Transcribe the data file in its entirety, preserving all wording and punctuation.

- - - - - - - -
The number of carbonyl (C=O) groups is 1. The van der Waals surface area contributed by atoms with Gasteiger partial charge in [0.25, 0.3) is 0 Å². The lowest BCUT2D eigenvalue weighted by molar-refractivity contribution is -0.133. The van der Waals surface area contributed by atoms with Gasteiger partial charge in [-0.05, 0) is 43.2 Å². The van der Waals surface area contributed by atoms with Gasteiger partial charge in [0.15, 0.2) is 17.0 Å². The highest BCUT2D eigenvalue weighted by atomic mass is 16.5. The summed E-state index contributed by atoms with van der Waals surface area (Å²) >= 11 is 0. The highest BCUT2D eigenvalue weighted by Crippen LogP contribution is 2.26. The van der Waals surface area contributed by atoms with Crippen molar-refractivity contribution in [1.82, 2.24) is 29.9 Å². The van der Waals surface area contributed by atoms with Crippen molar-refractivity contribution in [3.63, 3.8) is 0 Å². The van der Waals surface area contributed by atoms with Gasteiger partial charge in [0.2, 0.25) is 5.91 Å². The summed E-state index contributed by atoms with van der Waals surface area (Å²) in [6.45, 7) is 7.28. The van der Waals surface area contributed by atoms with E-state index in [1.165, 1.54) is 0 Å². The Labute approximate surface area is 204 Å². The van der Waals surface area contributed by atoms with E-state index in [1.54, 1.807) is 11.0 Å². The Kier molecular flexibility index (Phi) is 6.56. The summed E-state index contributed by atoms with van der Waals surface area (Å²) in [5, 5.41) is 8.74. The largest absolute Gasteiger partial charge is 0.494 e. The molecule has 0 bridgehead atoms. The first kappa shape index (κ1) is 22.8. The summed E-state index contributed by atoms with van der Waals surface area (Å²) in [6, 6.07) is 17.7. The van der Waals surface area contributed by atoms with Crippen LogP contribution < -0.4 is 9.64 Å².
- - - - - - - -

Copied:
The number of carbonyl (C=O) groups is 1. The van der Waals surface area contributed by atoms with Gasteiger partial charge in [0.25, 0.3) is 0 Å². The lowest BCUT2D eigenvalue weighted by molar-refractivity contribution is -0.133. The van der Waals surface area contributed by atoms with Gasteiger partial charge in [-0.05, 0) is 43.2 Å². The van der Waals surface area contributed by atoms with Gasteiger partial charge in [0.15, 0.2) is 17.0 Å². The highest BCUT2D eigenvalue weighted by atomic mass is 16.5. The summed E-state index contributed by atoms with van der Waals surface area (Å²) >= 11 is 0. The highest BCUT2D eigenvalue weighted by Crippen LogP contribution is 2.26. The van der Waals surface area contributed by atoms with Crippen molar-refractivity contribution in [1.82, 2.24) is 29.9 Å². The van der Waals surface area contributed by atoms with Crippen molar-refractivity contribution in [3.63, 3.8) is 0 Å². The van der Waals surface area contributed by atoms with Gasteiger partial charge in [0.2, 0.25) is 5.91 Å². The summed E-state index contributed by atoms with van der Waals surface area (Å²) in [6.45, 7) is 7.28. The van der Waals surface area contributed by atoms with E-state index in [1.165, 1.54) is 0 Å². The Labute approximate surface area is 204 Å². The van der Waals surface area contributed by atoms with E-state index in [1.54, 1.807) is 11.0 Å². The Kier molecular flexibility index (Phi) is 6.56. The summed E-state index contributed by atoms with van der Waals surface area (Å²) in [5, 5.41) is 8.74. The largest absolute Gasteiger partial charge is 0.494 e. The molecule has 0 bridgehead atoms. The first kappa shape index (κ1) is 22.8. The summed E-state index contributed by atoms with van der Waals surface area (Å²) in [6, 6.07) is 17.7. The van der Waals surface area contributed by atoms with Crippen LogP contribution < -0.4 is 9.64 Å².